A Letter to a Retired Chaplain About: Evil and War

Dear F. L. R.:

Although Satan was instrumental in bringing so many afflictions, including the greatest of all evils, death, upon Job, yet he recognized it all as the work of the Lord.  He said, “shall we receive good at the hand of God and shall we not receive evil?” (2:10).  But it is more than hasty to conclude that our (Reformed) interpretation either excuses Satan, by virtue of his having some association (relation) to God, or that it makes God the responsible doer of the evil.  The Reformed doctrine does neither.  Take the crucifixion, for example.  As it proceeded from Christ’s murderers (they did it), it was the heinous crime ever committed.  But considered as ordained and ordered by God, and performed by Him (“It pleased the Lord to bruise Him’), it was the gracious and glorious of all events.  Evil men by wicked hands slew Him.  But also God put Him to grief.  The difference between these doings, man’s and God’s lies in the purpose and intent of the act, and in the manner in which it was done.  Man’s purpose and end was evil.  God’s was His own glory.  They did what they did in the way of murder and hate.  God did it in the way of a propitiatory sacrifice.  Yet God did sovereignly determined beforehand that their wicked deed be perpetrated (Acts. 2:23), but that it be done, not according to their design, but according to His eternal counsel (4:27f).  Why, for another example, did not Sihon let the children of Israel pass?  Because the Lord thy God hardened his spirit, and made his heart obstinate.”  And what was God’s purpose in this?  “That He might deliver him into thy hand” (Dt. 2:30).  Why do men thus go out of the way into evil?  Is it not that God sends them strong delusion that they should believe the lie?  Is this not Scripture:  “O Lord, why has Thou made us to err from Thy ways, and hardened our heart from Thy fear?”  (Is. 63:17)?  Is it not because “He turned their heart to hate His people” (Ps. 105:25)?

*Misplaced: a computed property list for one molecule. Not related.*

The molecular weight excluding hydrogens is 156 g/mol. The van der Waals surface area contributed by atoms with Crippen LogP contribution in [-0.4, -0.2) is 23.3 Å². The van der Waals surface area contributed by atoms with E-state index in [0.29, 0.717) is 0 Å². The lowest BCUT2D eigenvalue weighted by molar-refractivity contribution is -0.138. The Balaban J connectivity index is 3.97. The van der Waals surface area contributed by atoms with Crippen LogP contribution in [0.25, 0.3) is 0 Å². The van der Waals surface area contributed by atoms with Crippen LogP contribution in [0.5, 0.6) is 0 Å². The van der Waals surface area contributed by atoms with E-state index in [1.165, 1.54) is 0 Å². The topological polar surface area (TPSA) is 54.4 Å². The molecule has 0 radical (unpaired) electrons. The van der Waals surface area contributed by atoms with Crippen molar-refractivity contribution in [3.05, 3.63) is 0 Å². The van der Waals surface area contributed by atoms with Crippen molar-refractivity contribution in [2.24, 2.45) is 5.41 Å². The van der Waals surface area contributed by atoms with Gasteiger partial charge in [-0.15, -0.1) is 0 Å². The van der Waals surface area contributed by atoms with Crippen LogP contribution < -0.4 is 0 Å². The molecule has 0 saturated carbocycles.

Pursue this thought further with me.  Why were the nations around Israel hardened?  Because they hardened their own hearts?  No! but because “it was of the Lord to harden hearts.”  Why?  “That (in order that) they should come against Israel in battle, that (so that) He might destroy them utterly, and that they might have no favor, but that He might destroy them…” (Josh 11:20).  This proves that God is the ordainer of whatsoever comes to pass.”  All happens, whether good or ill, according to His determinate counsel and foreknowledge.  “Out of the mouth of the Most High proceedeth not evil and good?”  (Lam. 3:38).  This is a question requiring an affirmative answer.  But that does not mean that God is both the Truth, and Liar!  It means that from His mouth issues the sovereign decree of both evil and good; and that the evil He has decreed is made subservient to His holiness and election.  So with, “Shall there be evil in a city, and the Lord hath not done it?”  (Amos 3:6).  True, “an enemy hath done this” evil.  But also God did it.  but God has a different end in view, and does it in a different manner from that of His sinful secondary agents.